Mine risk education will be critical for people who are on the move in unfamiliar areas, as will early action to prepare rental support options for those who displace into urban centres or who are at risk of eviction. Early efforts to secure land allocation agreements for those who are displaced will be critical if/when potential hot spots are identified.
Protection: High levels of poverty are likely to prompt the increased adoption of negative coping mechanisms presenting serious dangers for vulnerable people including women and children: GBV, early marriage, child labour, begging and recruitment by armed groups and additional debt accumulation. Children displaced into urban areas face increased risks from abuse. Displacement and economic stress may increase the risk of school drop-outs, in turn exposing children to further risks such as child labour as families struggle to survive. There are also additional risks posed by family separation and splitting. Adolescents may be sent abroad to work, exposing them to trafficking risks, while women and children may be left in displacement sites while family members return to their land to check on crops, exposing them to GBV and other safety risks. An early, coordinated GBV response that is mainstreamed across all sectors is essential, especially in overcrowded informal settlements. Mine risk education will be a life-saving tool to protect people on the move in new areas, where they are not familiar with the local dangers. The La Niña situation is expected to create new financial stress or displacement trauma, leaving people in increased need of psychosocial support. Many displaced people, and women more generally, may not have identity documents, affecting their ability to access services. Well-communicated referral pathways and service mapping are a priority. Exclusion of ethnic and minority groups from services must be monitored and mitigation measures introduced.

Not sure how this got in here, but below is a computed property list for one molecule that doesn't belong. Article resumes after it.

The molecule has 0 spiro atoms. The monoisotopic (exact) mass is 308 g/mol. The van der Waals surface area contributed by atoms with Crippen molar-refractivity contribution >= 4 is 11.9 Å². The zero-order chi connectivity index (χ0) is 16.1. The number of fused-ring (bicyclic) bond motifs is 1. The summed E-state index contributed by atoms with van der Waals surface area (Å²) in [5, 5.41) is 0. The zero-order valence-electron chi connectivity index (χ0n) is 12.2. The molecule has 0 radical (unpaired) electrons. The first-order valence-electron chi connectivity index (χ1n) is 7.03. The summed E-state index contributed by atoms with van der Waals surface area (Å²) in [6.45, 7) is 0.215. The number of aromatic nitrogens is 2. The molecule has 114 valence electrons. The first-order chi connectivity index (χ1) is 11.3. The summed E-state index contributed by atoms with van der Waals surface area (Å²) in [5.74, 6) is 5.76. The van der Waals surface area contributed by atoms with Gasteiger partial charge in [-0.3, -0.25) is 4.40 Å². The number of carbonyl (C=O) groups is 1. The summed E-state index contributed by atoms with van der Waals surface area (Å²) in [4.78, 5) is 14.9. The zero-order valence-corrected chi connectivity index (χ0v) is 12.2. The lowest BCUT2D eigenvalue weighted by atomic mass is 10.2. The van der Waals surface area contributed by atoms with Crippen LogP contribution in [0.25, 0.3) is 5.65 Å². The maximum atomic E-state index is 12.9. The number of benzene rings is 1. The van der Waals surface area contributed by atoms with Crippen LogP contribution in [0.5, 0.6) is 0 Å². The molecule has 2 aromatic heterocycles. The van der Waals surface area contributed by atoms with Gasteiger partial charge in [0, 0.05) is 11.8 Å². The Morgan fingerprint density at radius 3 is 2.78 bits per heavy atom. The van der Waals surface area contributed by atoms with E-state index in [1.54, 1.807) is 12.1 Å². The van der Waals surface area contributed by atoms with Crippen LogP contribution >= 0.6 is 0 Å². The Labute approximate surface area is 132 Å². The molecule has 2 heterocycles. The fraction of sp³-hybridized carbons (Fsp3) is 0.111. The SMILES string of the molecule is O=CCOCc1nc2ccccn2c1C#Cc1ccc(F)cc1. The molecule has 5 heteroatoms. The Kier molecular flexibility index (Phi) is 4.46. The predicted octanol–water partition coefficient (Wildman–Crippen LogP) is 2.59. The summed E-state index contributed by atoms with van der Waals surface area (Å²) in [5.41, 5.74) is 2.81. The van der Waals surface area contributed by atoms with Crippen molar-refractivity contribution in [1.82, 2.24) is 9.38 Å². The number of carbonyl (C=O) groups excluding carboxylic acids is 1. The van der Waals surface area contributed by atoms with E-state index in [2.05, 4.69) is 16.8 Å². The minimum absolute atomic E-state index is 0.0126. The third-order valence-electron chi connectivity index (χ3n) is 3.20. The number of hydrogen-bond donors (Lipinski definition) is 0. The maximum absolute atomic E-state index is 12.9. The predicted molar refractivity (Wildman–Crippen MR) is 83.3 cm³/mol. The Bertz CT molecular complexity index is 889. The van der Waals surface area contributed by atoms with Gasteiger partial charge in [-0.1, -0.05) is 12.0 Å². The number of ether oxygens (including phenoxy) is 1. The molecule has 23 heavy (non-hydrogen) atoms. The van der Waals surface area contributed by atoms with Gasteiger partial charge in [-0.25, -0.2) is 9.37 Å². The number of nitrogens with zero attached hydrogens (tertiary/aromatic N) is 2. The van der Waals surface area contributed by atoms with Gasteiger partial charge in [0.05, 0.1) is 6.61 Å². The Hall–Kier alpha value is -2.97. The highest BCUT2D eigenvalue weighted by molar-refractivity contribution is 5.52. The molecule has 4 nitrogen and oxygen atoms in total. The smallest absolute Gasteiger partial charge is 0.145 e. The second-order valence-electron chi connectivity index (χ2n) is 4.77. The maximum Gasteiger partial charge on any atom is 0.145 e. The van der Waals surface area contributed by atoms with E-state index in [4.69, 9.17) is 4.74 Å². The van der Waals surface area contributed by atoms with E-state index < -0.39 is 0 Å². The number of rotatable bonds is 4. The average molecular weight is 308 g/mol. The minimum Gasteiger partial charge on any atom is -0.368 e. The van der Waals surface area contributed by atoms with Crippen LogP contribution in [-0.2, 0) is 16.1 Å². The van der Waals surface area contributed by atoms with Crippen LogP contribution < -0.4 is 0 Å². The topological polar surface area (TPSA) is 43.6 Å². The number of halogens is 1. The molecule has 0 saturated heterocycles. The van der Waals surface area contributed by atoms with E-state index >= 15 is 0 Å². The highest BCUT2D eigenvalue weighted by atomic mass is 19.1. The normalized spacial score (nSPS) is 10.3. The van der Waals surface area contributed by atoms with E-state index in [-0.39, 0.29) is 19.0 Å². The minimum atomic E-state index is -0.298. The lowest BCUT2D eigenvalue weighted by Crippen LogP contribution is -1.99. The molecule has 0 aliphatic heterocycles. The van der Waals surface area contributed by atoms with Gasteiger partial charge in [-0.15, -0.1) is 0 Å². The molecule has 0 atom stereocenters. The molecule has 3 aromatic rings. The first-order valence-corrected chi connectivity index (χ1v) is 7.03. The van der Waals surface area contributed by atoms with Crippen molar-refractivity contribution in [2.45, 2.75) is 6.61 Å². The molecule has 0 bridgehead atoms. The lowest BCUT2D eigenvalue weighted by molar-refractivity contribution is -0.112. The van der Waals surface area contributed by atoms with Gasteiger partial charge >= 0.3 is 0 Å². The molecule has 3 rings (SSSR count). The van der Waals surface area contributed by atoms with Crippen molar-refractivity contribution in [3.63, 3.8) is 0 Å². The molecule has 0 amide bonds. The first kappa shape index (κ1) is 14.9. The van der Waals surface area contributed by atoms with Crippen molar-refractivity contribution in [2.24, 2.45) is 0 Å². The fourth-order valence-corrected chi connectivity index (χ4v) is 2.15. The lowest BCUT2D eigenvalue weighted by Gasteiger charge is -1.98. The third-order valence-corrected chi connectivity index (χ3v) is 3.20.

Flooding: While the impact of snow-melt flooding is expected to be lower than normal, spring storms are still expected to cause significant needs. People’s needs in the event of floods are usually shelter support to make their affected homes watertight (tarps, repair kits) and NFIs to replace household items that are lost or damaged. Availability of safe drinking water is often affected by flooding and water purification supplies are often needed. Reduced water quality also aids in the spread of disease, particularly AWD. Food is also needed by many when household supplies are lost and agricultural inputs often need to be replaced so as to allow for replanting after crops are destroyed. Animal fodder may also be required if destroyed by floods. The regions with the highest number of flood-affected people are expected to be the West and North, followed by the North East, East and South.
- UN Office for the Coordination of Humanitarian Affairs
- To learn more about OCHA's activities, please visit https://www.unocha.org/.